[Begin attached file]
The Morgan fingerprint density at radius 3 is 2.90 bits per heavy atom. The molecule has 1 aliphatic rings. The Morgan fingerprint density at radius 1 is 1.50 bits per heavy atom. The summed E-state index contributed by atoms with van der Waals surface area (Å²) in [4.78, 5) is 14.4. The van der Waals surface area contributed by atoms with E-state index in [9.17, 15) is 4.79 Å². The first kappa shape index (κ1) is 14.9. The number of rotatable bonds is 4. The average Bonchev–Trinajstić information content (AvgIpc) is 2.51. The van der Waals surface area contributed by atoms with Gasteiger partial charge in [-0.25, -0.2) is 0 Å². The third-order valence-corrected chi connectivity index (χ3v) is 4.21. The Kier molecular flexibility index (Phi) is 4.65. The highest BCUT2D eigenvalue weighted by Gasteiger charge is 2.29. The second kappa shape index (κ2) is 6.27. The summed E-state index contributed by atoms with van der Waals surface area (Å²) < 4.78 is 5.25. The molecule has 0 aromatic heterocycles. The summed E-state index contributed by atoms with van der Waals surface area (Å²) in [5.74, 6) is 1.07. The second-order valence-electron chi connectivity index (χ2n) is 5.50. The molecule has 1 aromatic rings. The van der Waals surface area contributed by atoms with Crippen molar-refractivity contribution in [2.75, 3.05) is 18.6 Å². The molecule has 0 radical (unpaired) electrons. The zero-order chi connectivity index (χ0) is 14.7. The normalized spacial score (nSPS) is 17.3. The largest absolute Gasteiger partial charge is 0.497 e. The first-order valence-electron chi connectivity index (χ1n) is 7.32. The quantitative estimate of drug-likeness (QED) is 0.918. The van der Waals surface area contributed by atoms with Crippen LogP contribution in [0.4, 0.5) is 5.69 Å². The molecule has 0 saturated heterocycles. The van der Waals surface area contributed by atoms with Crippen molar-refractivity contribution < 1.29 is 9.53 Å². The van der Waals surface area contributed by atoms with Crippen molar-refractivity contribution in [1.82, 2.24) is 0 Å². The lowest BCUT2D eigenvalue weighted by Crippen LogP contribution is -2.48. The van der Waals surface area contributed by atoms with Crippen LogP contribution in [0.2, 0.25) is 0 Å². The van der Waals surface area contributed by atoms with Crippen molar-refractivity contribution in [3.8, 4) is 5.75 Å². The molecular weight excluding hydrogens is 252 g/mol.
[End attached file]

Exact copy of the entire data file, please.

The Morgan fingerprint density at radius 3 is 2.90 bits per heavy atom. The molecule has 1 aliphatic rings. The Morgan fingerprint density at radius 1 is 1.50 bits per heavy atom. The summed E-state index contributed by atoms with van der Waals surface area (Å²) in [4.78, 5) is 14.4. The van der Waals surface area contributed by atoms with E-state index in [9.17, 15) is 4.79 Å². The first kappa shape index (κ1) is 14.9. The number of rotatable bonds is 4. The average Bonchev–Trinajstić information content (AvgIpc) is 2.51. The van der Waals surface area contributed by atoms with Gasteiger partial charge in [-0.25, -0.2) is 0 Å². The third-order valence-corrected chi connectivity index (χ3v) is 4.21. The Kier molecular flexibility index (Phi) is 4.65. The highest BCUT2D eigenvalue weighted by Gasteiger charge is 2.29. The second kappa shape index (κ2) is 6.27. The summed E-state index contributed by atoms with van der Waals surface area (Å²) < 4.78 is 5.25. The molecule has 0 aromatic heterocycles. The summed E-state index contributed by atoms with van der Waals surface area (Å²) in [5.74, 6) is 1.07. The second-order valence-electron chi connectivity index (χ2n) is 5.50. The molecule has 1 aromatic rings. The van der Waals surface area contributed by atoms with Crippen molar-refractivity contribution in [2.75, 3.05) is 18.6 Å². The molecule has 0 radical (unpaired) electrons. The zero-order chi connectivity index (χ0) is 14.7. The normalized spacial score (nSPS) is 17.3. The largest absolute Gasteiger partial charge is 0.497 e. The first-order valence-electron chi connectivity index (χ1n) is 7.32. The quantitative estimate of drug-likeness (QED) is 0.918. The van der Waals surface area contributed by atoms with Crippen LogP contribution in [0.4, 0.5) is 5.69 Å². The molecule has 0 saturated heterocycles. The van der Waals surface area contributed by atoms with Crippen molar-refractivity contribution < 1.29 is 9.53 Å². The van der Waals surface area contributed by atoms with Crippen molar-refractivity contribution in [1.82, 2.24) is 0 Å². The lowest BCUT2D eigenvalue weighted by Crippen LogP contribution is -2.48. The van der Waals surface area contributed by atoms with Crippen LogP contribution in [0.2, 0.25) is 0 Å². The van der Waals surface area contributed by atoms with Crippen molar-refractivity contribution in [3.8, 4) is 5.75 Å². The molecular weight excluding hydrogens is 252 g/mol.